One of the municipalities that is already seriously working with early detection is Lingewaard. There, debt counselor Hossein Shakeri makes unannounced calls to about five to six families every month to discuss their often fledgling debts. “The goal is to get people in the picture early.”
It seems to work in Lingewaard. Shakeri was recently told by the housing association that the number of rent arrears is decreasing.
In a year and a half, Shakeri had to send four or five people with problematic debts to debt. During that time he visited over 120 Lingewaarders with starting debts. “The best thing would be to prevent people from being evicted or cut off the energy in this way,” he says.
Privacy creates doubts
Projects in other municipalities have also shown positive results in recent years. In Arnhem, the municipality concluded two years ago: “Vroeg Eropaf clients pay off their debt significantly faster.” And an Amsterdam study already showed in 2014 that every euro invested in the project yielded savings for society of almost 2.50 euros.
Nevertheless, professor of Debt Prevention and Early Detection at HU Tamara Madern has seen reticence among many municipalities and creditors in recent years. “There were many questions about privacy,” she says. “May we exchange this information, the municipalities and creditors asked.”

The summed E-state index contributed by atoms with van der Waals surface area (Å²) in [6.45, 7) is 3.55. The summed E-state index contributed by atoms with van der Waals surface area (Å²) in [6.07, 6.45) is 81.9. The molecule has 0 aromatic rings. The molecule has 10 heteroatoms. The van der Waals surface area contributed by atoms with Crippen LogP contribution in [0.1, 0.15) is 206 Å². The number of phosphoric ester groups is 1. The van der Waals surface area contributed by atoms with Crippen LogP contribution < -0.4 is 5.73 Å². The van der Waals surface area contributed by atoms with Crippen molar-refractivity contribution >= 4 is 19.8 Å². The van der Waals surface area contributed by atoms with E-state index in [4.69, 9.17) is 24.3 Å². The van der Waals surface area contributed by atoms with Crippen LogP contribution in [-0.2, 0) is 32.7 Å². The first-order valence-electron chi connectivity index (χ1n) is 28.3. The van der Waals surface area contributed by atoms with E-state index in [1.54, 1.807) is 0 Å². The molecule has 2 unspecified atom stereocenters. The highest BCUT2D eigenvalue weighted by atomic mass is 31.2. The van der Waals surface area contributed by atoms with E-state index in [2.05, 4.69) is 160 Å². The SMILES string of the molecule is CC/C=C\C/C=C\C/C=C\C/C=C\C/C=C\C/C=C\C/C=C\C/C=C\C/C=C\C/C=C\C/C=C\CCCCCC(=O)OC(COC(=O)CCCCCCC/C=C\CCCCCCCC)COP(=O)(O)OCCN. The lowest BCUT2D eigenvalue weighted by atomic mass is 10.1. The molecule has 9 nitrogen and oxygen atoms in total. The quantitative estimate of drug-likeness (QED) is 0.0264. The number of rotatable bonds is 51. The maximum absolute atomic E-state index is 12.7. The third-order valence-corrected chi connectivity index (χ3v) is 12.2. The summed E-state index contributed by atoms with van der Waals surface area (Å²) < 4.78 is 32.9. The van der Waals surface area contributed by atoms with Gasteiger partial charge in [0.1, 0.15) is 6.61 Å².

A new law now stipulates that the exchange of data on payment arrears between municipalities and creditors is allowed. In fact, municipalities are obliged to contact their residents if they receive signals about debt. “That clarity is the great advantage of the new law.”
Letters don’t work as well
Madern does not think that debt counselors will immediately set out in all municipalities in January to ring the bell at residents with payment arrears. “Some of the municipalities have really not organized that yet. It will take time.”
The corona crisis can also further dampen the motivation of municipalities, Madern thinks. “Municipalities are in a dilemma. Due to corona, they are already expecting many more registrations with debt counseling. If they also get people in the picture earlier through early detection, it may be that they do not have enough capacity for the assistance.”
Madern therefore expects that some municipalities will send letters instead of making home visits. And that while letters work less well, says Madern.
Shakeri also finds that a personal visit works best. Since the renewed lockdown, he can no longer pass the doors. Instead, he calls the Lingewaarders. “I notice that people are less likely to accept help. They are more suspicious by telephone.”